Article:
When it comes to building public trust, the message needs to come from every player in the agriculture and food value chain.
“Every part of the value chain has a role to play. We need a co-ordinated approach when it comes to building trust with consumers because fragmentation reduces our strength, reduces our efficiency and reduces our effectiveness,” said Kim McConnell, founder and former CEO of AdFarm, one of the largest agricultural marketing communications firms in North America.
McConnell spoke to attendees at the Canadian Forage and Grassland Association’s (CFGA) national conference, held in Winnipeg on November 14 and 15, about how agriculture needs to develop better communication with the public in order to build trust in the industry and its products.
“We have a challenge here in front of us. Less than one per cent of North America’s population is on the farm. They don’t know us and we don’t know them,” McConnell said. “Consumers think big is evil and technology is scary.”
So, where do you start when trying to do your part in building consumer trust? According to McConnell, start at home with continuing what you do on your operations every day, have conversations with family and friends and get involved in your value chain.
“Getting involved in your value chains, as farmers, as industry players and as an association is vital. Then we need to tell our story. We need to learn from other industries, like forestry, that have been investing in public trust. What was their advice to us? To take this seriously, work as a whole and start now, before it’s too late.”
He says it is important industry members have a trusted assurance system in place that can demonstrate operational procedures and then communicate that to the consumer.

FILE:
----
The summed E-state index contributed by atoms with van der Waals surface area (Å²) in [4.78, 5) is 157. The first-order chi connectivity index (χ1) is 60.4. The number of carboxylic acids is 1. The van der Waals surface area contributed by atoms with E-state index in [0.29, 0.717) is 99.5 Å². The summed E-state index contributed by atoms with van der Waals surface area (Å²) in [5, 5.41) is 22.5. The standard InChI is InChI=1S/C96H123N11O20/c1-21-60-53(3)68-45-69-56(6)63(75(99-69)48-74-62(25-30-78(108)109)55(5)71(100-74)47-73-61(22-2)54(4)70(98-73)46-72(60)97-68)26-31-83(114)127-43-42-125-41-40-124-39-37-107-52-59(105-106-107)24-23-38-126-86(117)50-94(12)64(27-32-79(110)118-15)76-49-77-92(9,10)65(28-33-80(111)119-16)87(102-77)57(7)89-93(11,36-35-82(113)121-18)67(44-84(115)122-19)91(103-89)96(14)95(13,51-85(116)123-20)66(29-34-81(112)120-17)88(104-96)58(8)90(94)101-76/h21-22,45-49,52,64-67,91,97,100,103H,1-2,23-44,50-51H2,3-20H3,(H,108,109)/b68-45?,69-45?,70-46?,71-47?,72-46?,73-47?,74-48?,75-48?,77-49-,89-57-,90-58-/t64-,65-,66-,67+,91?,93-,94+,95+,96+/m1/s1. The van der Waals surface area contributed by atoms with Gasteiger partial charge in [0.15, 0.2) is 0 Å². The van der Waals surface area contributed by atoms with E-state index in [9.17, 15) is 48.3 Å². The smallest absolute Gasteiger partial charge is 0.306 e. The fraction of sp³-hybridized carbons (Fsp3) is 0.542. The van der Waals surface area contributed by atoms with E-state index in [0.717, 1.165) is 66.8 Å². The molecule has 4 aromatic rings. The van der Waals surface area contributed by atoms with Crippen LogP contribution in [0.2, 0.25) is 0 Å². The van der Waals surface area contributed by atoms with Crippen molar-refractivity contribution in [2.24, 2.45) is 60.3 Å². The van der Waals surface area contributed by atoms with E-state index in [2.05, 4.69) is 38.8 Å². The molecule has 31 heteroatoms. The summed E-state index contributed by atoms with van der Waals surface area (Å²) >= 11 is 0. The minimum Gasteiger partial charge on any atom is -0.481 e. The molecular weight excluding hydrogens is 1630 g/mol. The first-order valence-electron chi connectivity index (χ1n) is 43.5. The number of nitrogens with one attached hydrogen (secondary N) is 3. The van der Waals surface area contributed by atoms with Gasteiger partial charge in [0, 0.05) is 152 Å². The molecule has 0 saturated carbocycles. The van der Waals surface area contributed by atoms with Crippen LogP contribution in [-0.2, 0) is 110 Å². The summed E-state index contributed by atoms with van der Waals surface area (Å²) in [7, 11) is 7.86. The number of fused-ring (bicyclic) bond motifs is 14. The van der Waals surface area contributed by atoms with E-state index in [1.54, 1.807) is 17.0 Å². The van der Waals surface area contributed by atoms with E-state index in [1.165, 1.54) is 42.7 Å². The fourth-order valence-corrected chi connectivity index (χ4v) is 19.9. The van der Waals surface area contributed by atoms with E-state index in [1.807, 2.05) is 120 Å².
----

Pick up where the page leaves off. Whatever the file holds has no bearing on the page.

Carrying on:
“If we don’t tell anyone about the good things we are doing, it won’t make any difference. We need to have a communication program that supports us and we must do all of this on a foundation of transparency,” McConnell said.
When it comes to communicating what you are doing on your operation, McConnell suggests being as honest as you can be, talk about what you know and don’t shy away from controversial issues because in most cases, that is the information the public needs to hear the most.
“When we are speaking up about our industry we need to be positive, know who you are really talking to, what their concerns are and be able to address those concerns. Talk about what you know and use your own farm or experiences to provide some easy-to-understand examples with common language, not just ag lingo,” McConnell said. “All of us have a way of telling our story. We need to speak up and invite discussions. The fact that you don’t know all the answers don’t worry about that, say I don’t know, let me find the answer. Don’t BS, never guess or generalize, that is the only way to truly begin to build trust.”
He adds that communicating shouldn’t be all about telling the consumer the details of what you are doing on your operation, but more of a conversation around their concerns.
“We, in industry, don’t always understand the public. Remember, it’s a two-way street here,” McConnell said. “Communicating is more than just telling the consumer our story. It is also about listening to the consumer and tangibly demonstrating trust building.”
From an association point of view, McConnell says organizations need to make sure their industry partners know all about the sector’s story.
“Make sure your colleagues in the value chain understand your story and the contributions that you make. Make sure your story is provided to these amplifier groups that can take your story to the consumer and educate audiences,” said McConnell.
Cedric MacLeod, executive director of the CFGA says better communicating the sector’s story is something CFGA is looking at improving in the future and part of the reason why the organization brought McConnell in to speak at its national event.
“We have a fantastic story to tell, we have heard this throughout the entire conference. What we haven’t done is gather up those stories and put them in a cohesive package that the rest of the value chain can pick up and spread through their networks. So, that will be a major focus for us moving forward,” MacLeod said.
“It is important for us to be an active part of the value chain and play our role. It is not just one group that is going to lead this charge, it needs to be everyone pulling their weight.”